BengaluruS: 19 May 2018 12:34 pm
Wikipedia edit-a-thon shines spotlight on the unsung women defending human rights in India
Human rights activists and Wikipedia enthusiasts in Bengaluru are joining forces with others around the globe on 19 and 20 May 2018 to take part in a global edit-a-thon to shine a spotlight on extraordinary unsung women human rights defenders.
Brave:EDIT, a collaboration between Amnesty International and Wikimedia (Wikipedia’s non-profit organization), will see hundreds of volunteers from over 20 countries taking to the popular collaborative website to upload biographies of women human rights defenders.
Women human rights defenders are women, in all of their diversity, working on any human rights issue, and defenders of all genders working on rights related to gender and sexuality. The events aim to raise the profile of the amazing work done by these women, who are under-represented on Wikipedia’s pages.
“There are more than five and a half million entries in the English language version of Wikipedia alone, on the most disparate subjects. However, less than 20% of biographies are dedicated to women, with few devoted to the important work of human rights defenders, and even fewer to women human rights defenders,” said Guadalupe Marengo, Head of Amnesty International’s Global Human Rights Defenders Programme.
Brave:EDIT hopes to fill this glaring gap. These are stories of some truly inspirational women who have overcome huge obstacles and fought entrenched discrimination in defence of human rights. Activists from across the globe will be helping to bring them to a worldwide audience where they belong.
“In India and across the world, the work of women human rights defenders often breaks new ground, as they continue to challenge power and harmful social norms. However, these same norms mean women often face more discrimination than their male counterparts. The work of women human rights defenders is underrepresented and insufficiently recognised by mainstream society, policy makers and the media. Very little public information is available about the incredible work they do, and what exists is usually limited to specialised platforms, ” said Asmita Basu, Programmes Director, Amnesty Interational India.
According to John Lubbock, Communications Coordinator, from Wikimedia UK:
“Working with Amnesty International’s global community is a chance for Wikimedia to reach out to new audiences to encourage them to become involved in the creation of knowledge about their identities and histories, and to make sure that women human rights defenders are given the importance and prominence they deserve online.”
Wikipedia is visited by 1.4 billion unique devices per month, but only a fraction of its users edit the content. Globally, only around 50% of people have access to the internet, and the people who most frequently edit Wikipedia are usually white, European or North American and male. The content tends to reflect their interests, so this is an opportunity to encourage more editors and more content about different identities to better reflect the world we live in.
“It is hoped that after the edit-a-thon inspiring individuals such as Tongam Rina, Jagmati Sangwan and Manjula Pradeep will all have a place on Wikipedia”, added Asmita Basu.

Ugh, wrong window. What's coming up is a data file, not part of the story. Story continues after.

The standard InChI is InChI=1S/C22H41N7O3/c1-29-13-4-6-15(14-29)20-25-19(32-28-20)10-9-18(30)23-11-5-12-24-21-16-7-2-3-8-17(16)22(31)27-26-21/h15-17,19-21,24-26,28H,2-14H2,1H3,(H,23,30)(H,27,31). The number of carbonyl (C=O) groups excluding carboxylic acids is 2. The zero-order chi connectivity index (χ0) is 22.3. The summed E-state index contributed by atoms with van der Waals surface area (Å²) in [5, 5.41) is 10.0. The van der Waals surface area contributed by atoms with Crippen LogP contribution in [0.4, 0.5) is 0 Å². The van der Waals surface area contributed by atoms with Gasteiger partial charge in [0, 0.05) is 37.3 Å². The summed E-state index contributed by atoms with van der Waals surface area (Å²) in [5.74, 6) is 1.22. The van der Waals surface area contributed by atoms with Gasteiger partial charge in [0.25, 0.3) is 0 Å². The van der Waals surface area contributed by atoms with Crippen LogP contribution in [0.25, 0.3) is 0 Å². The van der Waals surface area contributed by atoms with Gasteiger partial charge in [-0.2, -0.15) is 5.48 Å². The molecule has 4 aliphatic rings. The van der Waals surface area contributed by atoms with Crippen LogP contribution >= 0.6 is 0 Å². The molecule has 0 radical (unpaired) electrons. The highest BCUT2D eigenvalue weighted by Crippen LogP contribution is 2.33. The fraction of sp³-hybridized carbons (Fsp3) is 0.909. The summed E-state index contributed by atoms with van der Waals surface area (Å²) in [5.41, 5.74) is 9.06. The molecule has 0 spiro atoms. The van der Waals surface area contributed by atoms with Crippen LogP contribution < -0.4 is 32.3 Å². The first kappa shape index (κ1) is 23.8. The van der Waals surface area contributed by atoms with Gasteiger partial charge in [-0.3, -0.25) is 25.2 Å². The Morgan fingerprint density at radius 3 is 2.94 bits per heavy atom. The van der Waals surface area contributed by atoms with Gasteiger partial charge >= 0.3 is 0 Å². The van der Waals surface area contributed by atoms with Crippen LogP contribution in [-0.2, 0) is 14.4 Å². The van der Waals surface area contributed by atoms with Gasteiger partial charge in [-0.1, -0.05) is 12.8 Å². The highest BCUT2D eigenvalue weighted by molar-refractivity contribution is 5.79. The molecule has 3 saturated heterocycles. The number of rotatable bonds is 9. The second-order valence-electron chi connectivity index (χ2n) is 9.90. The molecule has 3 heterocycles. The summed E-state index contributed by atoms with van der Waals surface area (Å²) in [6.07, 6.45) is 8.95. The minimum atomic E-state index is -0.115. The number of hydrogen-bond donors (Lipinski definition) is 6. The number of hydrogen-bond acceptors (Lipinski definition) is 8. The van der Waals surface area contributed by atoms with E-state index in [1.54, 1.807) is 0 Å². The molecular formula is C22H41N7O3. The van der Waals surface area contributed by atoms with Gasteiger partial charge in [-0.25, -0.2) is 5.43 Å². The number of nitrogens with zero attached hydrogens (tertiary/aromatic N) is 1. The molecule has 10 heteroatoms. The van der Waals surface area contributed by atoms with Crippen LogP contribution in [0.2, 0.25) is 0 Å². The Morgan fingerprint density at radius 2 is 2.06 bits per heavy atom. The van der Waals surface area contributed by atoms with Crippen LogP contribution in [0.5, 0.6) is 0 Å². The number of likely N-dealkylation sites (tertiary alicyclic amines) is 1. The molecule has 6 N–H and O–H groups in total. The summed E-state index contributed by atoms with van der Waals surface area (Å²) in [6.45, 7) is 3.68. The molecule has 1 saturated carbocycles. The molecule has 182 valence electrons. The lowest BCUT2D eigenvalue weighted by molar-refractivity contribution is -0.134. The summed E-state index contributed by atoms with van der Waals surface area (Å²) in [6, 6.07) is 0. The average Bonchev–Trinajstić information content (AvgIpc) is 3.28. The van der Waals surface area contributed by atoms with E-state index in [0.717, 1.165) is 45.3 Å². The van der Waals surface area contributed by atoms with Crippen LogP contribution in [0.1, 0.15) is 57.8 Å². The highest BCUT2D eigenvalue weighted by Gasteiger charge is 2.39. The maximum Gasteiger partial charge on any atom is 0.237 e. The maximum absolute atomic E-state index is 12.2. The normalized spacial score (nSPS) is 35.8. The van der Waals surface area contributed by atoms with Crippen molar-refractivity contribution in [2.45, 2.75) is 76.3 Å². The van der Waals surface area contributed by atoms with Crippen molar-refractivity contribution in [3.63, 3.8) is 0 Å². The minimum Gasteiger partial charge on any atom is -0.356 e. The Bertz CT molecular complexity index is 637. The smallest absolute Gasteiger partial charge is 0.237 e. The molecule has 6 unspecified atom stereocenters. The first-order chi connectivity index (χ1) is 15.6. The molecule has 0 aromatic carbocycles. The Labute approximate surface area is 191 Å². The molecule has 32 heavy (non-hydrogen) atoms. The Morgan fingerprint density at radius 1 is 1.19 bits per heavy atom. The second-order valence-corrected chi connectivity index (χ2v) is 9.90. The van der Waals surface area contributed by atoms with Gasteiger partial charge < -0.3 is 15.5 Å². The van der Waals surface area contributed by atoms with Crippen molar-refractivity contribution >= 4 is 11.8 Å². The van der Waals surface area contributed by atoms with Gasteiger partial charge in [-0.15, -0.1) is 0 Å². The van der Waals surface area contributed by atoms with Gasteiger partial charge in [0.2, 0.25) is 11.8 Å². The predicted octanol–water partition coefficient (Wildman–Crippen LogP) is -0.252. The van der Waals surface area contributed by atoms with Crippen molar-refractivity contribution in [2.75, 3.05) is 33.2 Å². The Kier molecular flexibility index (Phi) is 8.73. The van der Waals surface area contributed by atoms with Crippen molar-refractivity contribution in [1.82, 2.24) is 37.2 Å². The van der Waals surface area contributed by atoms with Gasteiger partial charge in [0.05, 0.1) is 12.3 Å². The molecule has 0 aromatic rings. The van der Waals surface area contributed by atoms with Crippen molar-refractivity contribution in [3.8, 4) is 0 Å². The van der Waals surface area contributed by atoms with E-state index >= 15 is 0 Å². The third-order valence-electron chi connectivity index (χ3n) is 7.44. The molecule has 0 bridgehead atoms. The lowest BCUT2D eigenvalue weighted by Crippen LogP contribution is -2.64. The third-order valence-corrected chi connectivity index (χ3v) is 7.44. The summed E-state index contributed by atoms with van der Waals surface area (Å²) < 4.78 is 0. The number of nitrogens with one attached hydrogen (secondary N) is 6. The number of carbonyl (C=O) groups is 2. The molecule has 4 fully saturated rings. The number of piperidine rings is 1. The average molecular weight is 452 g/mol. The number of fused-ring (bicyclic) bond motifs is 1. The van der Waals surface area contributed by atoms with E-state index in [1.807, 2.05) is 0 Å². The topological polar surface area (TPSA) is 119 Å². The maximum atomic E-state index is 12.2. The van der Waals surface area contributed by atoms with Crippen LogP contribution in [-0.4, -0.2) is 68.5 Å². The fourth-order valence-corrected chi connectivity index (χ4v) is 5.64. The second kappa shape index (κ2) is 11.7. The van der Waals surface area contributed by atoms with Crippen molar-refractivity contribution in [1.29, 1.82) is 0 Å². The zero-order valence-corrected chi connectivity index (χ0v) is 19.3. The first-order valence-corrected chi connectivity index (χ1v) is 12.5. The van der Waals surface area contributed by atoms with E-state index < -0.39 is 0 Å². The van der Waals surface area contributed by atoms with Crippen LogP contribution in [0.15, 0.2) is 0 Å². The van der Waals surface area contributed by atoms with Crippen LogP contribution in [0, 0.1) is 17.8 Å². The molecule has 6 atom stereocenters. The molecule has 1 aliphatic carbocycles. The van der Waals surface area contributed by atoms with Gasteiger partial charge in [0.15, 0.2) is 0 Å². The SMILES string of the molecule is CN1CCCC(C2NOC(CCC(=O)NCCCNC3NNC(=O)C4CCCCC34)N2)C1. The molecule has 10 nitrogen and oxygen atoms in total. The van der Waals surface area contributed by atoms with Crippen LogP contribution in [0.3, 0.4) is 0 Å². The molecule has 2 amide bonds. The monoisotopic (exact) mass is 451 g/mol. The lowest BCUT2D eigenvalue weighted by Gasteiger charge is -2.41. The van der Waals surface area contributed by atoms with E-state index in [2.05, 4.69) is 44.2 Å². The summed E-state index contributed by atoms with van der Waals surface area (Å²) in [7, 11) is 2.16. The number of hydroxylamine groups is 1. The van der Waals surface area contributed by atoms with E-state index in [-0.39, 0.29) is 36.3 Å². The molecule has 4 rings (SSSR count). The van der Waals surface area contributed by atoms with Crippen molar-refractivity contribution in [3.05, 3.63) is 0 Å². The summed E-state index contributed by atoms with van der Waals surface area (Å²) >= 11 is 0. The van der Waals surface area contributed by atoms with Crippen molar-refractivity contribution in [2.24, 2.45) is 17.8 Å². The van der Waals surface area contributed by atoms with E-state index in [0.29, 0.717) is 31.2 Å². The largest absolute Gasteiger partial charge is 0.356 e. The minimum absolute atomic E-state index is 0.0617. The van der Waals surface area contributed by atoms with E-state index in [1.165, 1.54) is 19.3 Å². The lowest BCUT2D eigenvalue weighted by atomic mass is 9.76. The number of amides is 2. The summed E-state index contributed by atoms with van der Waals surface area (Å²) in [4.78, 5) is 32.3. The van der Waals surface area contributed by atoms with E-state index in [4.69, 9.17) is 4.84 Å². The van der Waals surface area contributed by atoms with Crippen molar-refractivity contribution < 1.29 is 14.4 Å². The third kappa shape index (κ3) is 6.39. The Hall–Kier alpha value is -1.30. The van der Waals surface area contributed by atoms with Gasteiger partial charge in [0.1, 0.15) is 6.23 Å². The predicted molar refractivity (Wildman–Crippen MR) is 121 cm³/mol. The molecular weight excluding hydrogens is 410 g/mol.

Tongam Rina is a brave journalist based in Arunachal Pradesh, who has reported on sensitive subjects such as corruption, construction of dams, “extremism”, women’s rights and indigenous people’s rights. For many years, she was threatened and intimidated for her reporting. She was near-fatally shot in front of her office in 2012 but she returned to journalism after her recovery and is continuing her fight against corruption and illegal developmental activities.
Jagmati Sangwan is a Haryana-based activist fighting a brave battle against khap panchayats – unelected village councils, “honour killings” and female infanticide, and defending inter-caste marriages. She is a leader of the Haryana Janwadi Mahila Samiti (JMS) collective, which has around 50,000 women members. Along with the collective, she has conducted awareness campaigns across Haryana to mobilise women to resist crimes against them. The members of the collective face intimidation and threats, including instances of public shaming and being forced out of their homes by their families in the middle of the night. In 1985, with the support of the collective, she founded the Haryana unit of All India Democratic Women’s Association (AIDWA), an independent organisation that aims to achieve democracy and equality.
Manjula Pradeep was the Executive Director of Navsarjan Trust, a grassroots Dalit rights organization based in Gujarat, which addresses issues of caste and gender based discrimination. She has been at the forefront of the movement pushing for the inclusion of women in the Dalit rights movement. She has also trained many Dalit activists, provided legal support and intervened in cases of sexual violence and caste-based atrocities, and campaigned for land reform and prohibition of manual scavenging.
The Centre for Internet and Society in Bangalore is collaborating with Amnesty International India to organise Brave:EDIT. Amnesty International India will be uploading on Wikipedia, the profiles of women human rights defenders from different parts of India working on a range of issues. People from various backgrounds, who are interested in human rights, have volunteered to work with Amnesty International India to upload biographies of these and many such women human rights defenders, particularly those from marginalised sections, with the aim of highlighting their extraordinary work and achievements.
For more information please contact:Smriti Singh
Email: [email protected]
Phone: 080 4938 8000